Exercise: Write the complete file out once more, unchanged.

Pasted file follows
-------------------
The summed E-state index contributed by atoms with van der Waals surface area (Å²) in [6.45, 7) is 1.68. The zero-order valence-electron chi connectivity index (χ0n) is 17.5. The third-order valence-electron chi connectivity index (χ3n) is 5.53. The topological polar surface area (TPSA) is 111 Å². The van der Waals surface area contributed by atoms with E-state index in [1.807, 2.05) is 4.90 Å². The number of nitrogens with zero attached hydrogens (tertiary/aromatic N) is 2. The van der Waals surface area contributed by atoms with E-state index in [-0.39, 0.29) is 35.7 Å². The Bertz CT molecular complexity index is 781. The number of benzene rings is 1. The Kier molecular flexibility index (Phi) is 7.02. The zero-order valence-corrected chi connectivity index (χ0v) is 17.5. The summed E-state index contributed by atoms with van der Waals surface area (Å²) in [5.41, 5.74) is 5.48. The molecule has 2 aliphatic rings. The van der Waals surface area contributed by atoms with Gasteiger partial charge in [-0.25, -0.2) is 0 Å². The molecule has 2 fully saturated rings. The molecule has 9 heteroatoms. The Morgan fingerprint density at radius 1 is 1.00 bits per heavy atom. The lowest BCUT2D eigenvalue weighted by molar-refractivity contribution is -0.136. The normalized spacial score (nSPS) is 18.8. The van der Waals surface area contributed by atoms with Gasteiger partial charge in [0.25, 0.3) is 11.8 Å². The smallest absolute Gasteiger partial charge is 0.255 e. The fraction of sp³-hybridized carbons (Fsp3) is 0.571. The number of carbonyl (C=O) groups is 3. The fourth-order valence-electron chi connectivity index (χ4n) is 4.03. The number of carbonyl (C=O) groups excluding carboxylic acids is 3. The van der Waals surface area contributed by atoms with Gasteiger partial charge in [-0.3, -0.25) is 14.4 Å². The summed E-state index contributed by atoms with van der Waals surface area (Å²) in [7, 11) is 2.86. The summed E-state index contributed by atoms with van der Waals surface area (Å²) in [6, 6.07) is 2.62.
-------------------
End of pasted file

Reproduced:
The summed E-state index contributed by atoms with van der Waals surface area (Å²) in [6.45, 7) is 1.68. The zero-order valence-electron chi connectivity index (χ0n) is 17.5. The third-order valence-electron chi connectivity index (χ3n) is 5.53. The topological polar surface area (TPSA) is 111 Å². The van der Waals surface area contributed by atoms with E-state index in [1.807, 2.05) is 4.90 Å². The number of nitrogens with zero attached hydrogens (tertiary/aromatic N) is 2. The van der Waals surface area contributed by atoms with E-state index in [-0.39, 0.29) is 35.7 Å². The Bertz CT molecular complexity index is 781. The number of benzene rings is 1. The Kier molecular flexibility index (Phi) is 7.02. The zero-order valence-corrected chi connectivity index (χ0v) is 17.5. The summed E-state index contributed by atoms with van der Waals surface area (Å²) in [5.41, 5.74) is 5.48. The molecule has 2 aliphatic rings. The van der Waals surface area contributed by atoms with Gasteiger partial charge in [-0.25, -0.2) is 0 Å². The molecule has 2 fully saturated rings. The molecule has 9 heteroatoms. The Morgan fingerprint density at radius 1 is 1.00 bits per heavy atom. The lowest BCUT2D eigenvalue weighted by molar-refractivity contribution is -0.136. The normalized spacial score (nSPS) is 18.8. The van der Waals surface area contributed by atoms with Gasteiger partial charge in [0.25, 0.3) is 11.8 Å². The smallest absolute Gasteiger partial charge is 0.255 e. The fraction of sp³-hybridized carbons (Fsp3) is 0.571. The number of carbonyl (C=O) groups is 3. The fourth-order valence-electron chi connectivity index (χ4n) is 4.03. The number of carbonyl (C=O) groups excluding carboxylic acids is 3. The van der Waals surface area contributed by atoms with Gasteiger partial charge in [-0.3, -0.25) is 14.4 Å². The summed E-state index contributed by atoms with van der Waals surface area (Å²) in [7, 11) is 2.86. The summed E-state index contributed by atoms with van der Waals surface area (Å²) in [6, 6.07) is 2.62.